Our committment to restoration
takes many forms.
The ancient freshwater lake that formed the valley center of Willow-Witt Ranch many centuries ago evolved to the current wetlands. These wetlands were seasonally grazed by cattle for over 150 years, resulting in degradation and erosion of the waterways and a lower water table; water was running off the Ranch rapidly ... and taking soil with it.
In 2005, we installed a new perimeter fence, excluding cattle altogether; we also entered into the USDA's Conservation Reserve Enhancement Program. The CREP program cost-shared fencing to exclude all grazing animals from 76 acres of wetlands and planting of native willows to slow the water flow, hold the soil, and shade the streams. Oregon State University Extension Service facilitated the planting with tools and expertise to assist elementary students using the wetlands as a living classroom. Click here to view an Ashland Daily Tidings article about the event entitled "Students Lend A Hand In Restoration". Since 2007, students from elementary through graduate school have come on Spring Break to participate in restoration of our protected wetlands. The new willows served to immediately slow down the water as it traveled downstream, and eventually rooted to help stabilize the streambanks. For pictures of stages in our restoration projects, check out our photo gallery. In January 2009, the Southwest Oregon Resource Conservation and Development Council recognized the Ranch with a Watershed Friendly Steward Award, for helping "protect and enhance our watershed through good management practices." In addition to sustainable farming and holistic forest management Willow-Witt Ranch continues restoration projects that help the community get involved.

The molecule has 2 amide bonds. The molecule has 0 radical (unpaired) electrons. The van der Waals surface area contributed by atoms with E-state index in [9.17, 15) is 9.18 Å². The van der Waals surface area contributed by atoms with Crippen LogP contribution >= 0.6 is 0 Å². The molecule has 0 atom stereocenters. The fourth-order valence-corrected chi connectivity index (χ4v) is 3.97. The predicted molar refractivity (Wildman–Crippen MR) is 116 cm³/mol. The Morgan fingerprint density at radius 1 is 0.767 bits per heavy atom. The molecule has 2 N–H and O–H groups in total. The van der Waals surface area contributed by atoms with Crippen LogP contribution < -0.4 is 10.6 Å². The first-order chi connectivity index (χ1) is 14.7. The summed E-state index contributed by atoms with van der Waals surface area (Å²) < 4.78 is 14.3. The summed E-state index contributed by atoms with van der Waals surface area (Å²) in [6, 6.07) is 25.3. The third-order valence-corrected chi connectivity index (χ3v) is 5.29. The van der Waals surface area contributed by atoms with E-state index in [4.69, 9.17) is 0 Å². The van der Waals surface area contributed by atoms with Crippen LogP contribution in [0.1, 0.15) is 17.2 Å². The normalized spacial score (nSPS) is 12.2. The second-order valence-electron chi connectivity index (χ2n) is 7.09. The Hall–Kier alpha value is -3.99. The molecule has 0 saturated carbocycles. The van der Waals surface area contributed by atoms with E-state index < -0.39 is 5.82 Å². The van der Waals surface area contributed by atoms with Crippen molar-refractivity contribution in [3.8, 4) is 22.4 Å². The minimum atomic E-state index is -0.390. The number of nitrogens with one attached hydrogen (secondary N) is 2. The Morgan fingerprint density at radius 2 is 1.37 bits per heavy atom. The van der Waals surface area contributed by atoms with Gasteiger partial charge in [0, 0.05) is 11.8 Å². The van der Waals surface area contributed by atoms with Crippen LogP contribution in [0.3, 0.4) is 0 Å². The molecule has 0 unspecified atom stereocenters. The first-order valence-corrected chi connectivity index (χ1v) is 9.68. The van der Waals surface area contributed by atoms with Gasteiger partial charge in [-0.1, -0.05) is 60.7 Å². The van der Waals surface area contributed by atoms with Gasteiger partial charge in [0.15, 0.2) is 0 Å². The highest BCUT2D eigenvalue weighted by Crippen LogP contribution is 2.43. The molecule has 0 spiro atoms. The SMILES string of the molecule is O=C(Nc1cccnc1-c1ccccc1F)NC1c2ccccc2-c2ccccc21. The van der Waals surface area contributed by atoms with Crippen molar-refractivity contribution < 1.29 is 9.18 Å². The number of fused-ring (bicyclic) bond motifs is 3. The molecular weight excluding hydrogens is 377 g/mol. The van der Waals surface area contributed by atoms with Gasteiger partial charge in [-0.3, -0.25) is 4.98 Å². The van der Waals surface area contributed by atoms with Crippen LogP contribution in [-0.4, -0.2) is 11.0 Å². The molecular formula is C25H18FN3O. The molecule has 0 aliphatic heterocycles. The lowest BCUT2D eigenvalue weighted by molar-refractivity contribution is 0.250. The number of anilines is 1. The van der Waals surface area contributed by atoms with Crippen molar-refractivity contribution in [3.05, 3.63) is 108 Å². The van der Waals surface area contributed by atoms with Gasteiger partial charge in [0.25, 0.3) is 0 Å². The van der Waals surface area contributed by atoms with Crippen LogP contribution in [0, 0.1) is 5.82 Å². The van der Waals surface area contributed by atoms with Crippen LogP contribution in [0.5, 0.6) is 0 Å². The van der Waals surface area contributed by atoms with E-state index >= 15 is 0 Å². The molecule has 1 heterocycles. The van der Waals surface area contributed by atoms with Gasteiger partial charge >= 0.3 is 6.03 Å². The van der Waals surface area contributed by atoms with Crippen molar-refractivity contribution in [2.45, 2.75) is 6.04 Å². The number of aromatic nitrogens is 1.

The meadows now thrive with seeded grasses and the streams meander slowly across the wetlands. The deep gullies are filling in and growing cat tails and rushes, and the water table has risen.
A sign of our restoration success is the return of Sandhill Cranes, Golden Eagles, Northern Harriers, and Great Grey Owls to our restoration areas. The pond built in the 1950's is now home to Western Pond Turtles, a threatened species who discovered the continuous flow of clean water and walked their way to a new home. We now have a reproducing population of this special animal.